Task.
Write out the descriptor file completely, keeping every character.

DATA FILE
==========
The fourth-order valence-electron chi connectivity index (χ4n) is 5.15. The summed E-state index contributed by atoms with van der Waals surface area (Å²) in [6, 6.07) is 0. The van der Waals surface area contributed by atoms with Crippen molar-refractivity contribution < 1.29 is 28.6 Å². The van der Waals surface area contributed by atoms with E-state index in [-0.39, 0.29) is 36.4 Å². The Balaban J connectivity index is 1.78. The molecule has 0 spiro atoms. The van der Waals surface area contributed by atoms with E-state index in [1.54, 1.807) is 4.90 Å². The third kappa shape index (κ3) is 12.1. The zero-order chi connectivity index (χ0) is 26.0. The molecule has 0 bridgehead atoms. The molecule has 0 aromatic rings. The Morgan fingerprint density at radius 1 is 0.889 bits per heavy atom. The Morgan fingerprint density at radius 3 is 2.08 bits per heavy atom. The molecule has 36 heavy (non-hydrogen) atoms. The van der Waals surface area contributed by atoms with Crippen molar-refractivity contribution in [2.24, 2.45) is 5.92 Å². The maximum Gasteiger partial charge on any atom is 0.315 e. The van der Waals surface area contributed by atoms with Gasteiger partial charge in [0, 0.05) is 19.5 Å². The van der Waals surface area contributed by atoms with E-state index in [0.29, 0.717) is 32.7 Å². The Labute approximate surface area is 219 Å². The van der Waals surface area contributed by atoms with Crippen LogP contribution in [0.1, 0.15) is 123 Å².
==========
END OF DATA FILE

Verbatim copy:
The fourth-order valence-electron chi connectivity index (χ4n) is 5.15. The summed E-state index contributed by atoms with van der Waals surface area (Å²) in [6, 6.07) is 0. The van der Waals surface area contributed by atoms with Crippen molar-refractivity contribution < 1.29 is 28.6 Å². The van der Waals surface area contributed by atoms with E-state index in [-0.39, 0.29) is 36.4 Å². The Balaban J connectivity index is 1.78. The molecule has 0 spiro atoms. The van der Waals surface area contributed by atoms with E-state index in [1.54, 1.807) is 4.90 Å². The third kappa shape index (κ3) is 12.1. The zero-order chi connectivity index (χ0) is 26.0. The molecule has 0 bridgehead atoms. The molecule has 0 aromatic rings. The Morgan fingerprint density at radius 1 is 0.889 bits per heavy atom. The Morgan fingerprint density at radius 3 is 2.08 bits per heavy atom. The molecule has 36 heavy (non-hydrogen) atoms. The van der Waals surface area contributed by atoms with Crippen molar-refractivity contribution in [2.24, 2.45) is 5.92 Å². The maximum Gasteiger partial charge on any atom is 0.315 e. The van der Waals surface area contributed by atoms with Gasteiger partial charge in [0, 0.05) is 19.5 Å². The van der Waals surface area contributed by atoms with E-state index in [0.29, 0.717) is 32.7 Å². The Labute approximate surface area is 219 Å². The van der Waals surface area contributed by atoms with Crippen LogP contribution in [0.1, 0.15) is 123 Å².